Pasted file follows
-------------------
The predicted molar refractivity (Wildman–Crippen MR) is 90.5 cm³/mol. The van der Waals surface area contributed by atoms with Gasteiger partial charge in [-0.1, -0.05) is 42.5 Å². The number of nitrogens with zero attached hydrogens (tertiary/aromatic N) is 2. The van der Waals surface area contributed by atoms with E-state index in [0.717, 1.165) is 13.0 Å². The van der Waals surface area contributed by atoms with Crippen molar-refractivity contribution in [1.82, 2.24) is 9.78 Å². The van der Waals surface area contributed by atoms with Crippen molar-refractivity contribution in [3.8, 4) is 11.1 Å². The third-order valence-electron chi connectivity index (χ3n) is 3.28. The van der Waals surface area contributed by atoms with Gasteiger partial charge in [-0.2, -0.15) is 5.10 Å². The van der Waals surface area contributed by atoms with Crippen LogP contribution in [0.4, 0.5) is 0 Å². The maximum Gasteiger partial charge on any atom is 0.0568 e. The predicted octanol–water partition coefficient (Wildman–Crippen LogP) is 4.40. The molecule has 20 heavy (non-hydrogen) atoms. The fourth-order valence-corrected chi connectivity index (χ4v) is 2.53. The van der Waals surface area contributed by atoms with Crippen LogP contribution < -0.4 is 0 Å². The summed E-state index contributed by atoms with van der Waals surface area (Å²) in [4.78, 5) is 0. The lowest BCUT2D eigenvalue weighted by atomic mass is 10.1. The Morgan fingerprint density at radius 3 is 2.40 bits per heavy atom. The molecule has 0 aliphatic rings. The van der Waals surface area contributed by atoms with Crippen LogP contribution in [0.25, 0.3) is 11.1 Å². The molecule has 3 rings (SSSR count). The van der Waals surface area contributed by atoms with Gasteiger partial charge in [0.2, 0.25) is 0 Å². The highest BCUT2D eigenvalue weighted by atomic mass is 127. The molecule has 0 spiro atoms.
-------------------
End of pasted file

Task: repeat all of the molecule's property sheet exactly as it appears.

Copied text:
The predicted molar refractivity (Wildman–Crippen MR) is 90.5 cm³/mol. The van der Waals surface area contributed by atoms with Gasteiger partial charge in [-0.1, -0.05) is 42.5 Å². The number of nitrogens with zero attached hydrogens (tertiary/aromatic N) is 2. The van der Waals surface area contributed by atoms with E-state index in [0.717, 1.165) is 13.0 Å². The van der Waals surface area contributed by atoms with Crippen molar-refractivity contribution in [1.82, 2.24) is 9.78 Å². The van der Waals surface area contributed by atoms with Crippen molar-refractivity contribution in [3.8, 4) is 11.1 Å². The third-order valence-electron chi connectivity index (χ3n) is 3.28. The van der Waals surface area contributed by atoms with Gasteiger partial charge in [-0.2, -0.15) is 5.10 Å². The van der Waals surface area contributed by atoms with Crippen LogP contribution in [0.4, 0.5) is 0 Å². The maximum Gasteiger partial charge on any atom is 0.0568 e. The predicted octanol–water partition coefficient (Wildman–Crippen LogP) is 4.40. The molecule has 20 heavy (non-hydrogen) atoms. The fourth-order valence-corrected chi connectivity index (χ4v) is 2.53. The van der Waals surface area contributed by atoms with Crippen LogP contribution < -0.4 is 0 Å². The summed E-state index contributed by atoms with van der Waals surface area (Å²) in [4.78, 5) is 0. The lowest BCUT2D eigenvalue weighted by atomic mass is 10.1. The Morgan fingerprint density at radius 3 is 2.40 bits per heavy atom. The molecule has 0 aliphatic rings. The van der Waals surface area contributed by atoms with Crippen LogP contribution in [0.25, 0.3) is 11.1 Å². The molecule has 3 rings (SSSR count). The van der Waals surface area contributed by atoms with Gasteiger partial charge in [0.2, 0.25) is 0 Å². The highest BCUT2D eigenvalue weighted by atomic mass is 127. The molecule has 0 spiro atoms.